Now instead, you ought to forgive and comfort him, so that he will not be overwhelmed by excessive sorrow. I urge you, therefore, to reaffirm your love for him.

Reflection: A Christian Response to Offense
By John Tillman

There is nothing in the Christian faith more strangely counter-cultural, and more practically difficult to live out, than how the New Testament instructs us to deal with offenses and with offenders. 

In today’s culture, the concept of free-speech has been weighed, it has been tested, and it has been found wanting. Words, ideas, beliefs, and pronouns can all cause great offense in today’s dialogue. 

Our culture is unable to bear offense and simultaneously unable to bear forgiveness. A typical response to offenders is to block or unfriend them or to tell them to, “delete your account.” Telling someone to delete their account expresses a belief that the person does not deserve to exist on the same platform, or live in the same world, as the persons he or she offended. It is akin to wishing someone dead.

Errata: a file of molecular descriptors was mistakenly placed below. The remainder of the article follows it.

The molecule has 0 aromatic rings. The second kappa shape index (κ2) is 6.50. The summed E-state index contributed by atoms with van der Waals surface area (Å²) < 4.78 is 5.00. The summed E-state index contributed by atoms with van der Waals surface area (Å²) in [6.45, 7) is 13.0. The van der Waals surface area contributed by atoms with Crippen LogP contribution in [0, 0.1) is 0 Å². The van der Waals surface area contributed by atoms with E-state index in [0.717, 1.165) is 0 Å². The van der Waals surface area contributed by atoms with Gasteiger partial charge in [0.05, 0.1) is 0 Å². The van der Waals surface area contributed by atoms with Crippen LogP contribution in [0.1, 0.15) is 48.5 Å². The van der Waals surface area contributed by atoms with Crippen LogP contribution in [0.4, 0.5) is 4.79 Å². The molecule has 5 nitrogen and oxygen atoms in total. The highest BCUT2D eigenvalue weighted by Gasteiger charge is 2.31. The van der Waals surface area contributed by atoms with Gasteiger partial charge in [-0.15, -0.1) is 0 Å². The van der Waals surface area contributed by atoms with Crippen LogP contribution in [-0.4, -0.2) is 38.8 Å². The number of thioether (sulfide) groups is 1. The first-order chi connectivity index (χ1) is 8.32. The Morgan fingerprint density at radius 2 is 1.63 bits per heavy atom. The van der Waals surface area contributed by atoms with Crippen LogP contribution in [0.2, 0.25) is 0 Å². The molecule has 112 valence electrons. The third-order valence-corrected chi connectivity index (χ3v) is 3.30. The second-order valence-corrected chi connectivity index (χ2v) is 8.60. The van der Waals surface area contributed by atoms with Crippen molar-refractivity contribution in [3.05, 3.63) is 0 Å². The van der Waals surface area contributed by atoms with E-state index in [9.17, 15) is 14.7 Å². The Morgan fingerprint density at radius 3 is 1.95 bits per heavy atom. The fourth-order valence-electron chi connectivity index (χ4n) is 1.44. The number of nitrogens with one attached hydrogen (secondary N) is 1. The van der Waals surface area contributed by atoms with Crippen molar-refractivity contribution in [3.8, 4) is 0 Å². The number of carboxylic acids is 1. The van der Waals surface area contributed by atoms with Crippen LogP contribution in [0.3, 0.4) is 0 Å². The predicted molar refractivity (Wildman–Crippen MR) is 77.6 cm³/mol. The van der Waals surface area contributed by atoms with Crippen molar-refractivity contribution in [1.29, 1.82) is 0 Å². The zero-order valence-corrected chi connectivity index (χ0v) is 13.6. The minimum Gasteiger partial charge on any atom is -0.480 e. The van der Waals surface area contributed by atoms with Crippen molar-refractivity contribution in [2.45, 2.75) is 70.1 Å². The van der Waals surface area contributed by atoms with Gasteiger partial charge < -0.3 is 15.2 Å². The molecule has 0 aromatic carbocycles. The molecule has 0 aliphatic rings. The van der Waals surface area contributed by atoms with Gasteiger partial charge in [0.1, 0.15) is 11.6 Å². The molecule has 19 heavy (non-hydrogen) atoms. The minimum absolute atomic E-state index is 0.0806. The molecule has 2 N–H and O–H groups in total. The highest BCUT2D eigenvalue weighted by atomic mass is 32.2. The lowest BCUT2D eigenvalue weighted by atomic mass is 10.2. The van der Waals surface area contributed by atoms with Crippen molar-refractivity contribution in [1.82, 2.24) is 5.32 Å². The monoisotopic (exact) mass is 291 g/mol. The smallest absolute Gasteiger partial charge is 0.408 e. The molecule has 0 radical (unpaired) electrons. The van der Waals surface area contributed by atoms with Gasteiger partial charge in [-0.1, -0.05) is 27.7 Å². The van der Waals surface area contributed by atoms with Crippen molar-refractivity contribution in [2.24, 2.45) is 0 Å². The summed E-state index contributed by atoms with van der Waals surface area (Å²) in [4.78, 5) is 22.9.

In response, some grumble about the world being “too sensitive.” These people say we need to “toughen up.” Those who, through ignorance or insensitivity, brandish words that hurt others are like the irresponsible archer of Proverbs, firing flaming arrows as a joke. When we refuse to consider others’ feelings we are burning down the world for our own amusement and ease. “Can’t they take a joke?” is not a biblical defense Christians can lean on. 

Christ did not come to make our hearts tough but tender. When Christ instructed us to turn the other cheek to offense, it was not intended as a show of toughness. Christians not only must be considerate in avoiding offense when possible, we uniquely seek to reconcile offenders as we have been reconciled to God.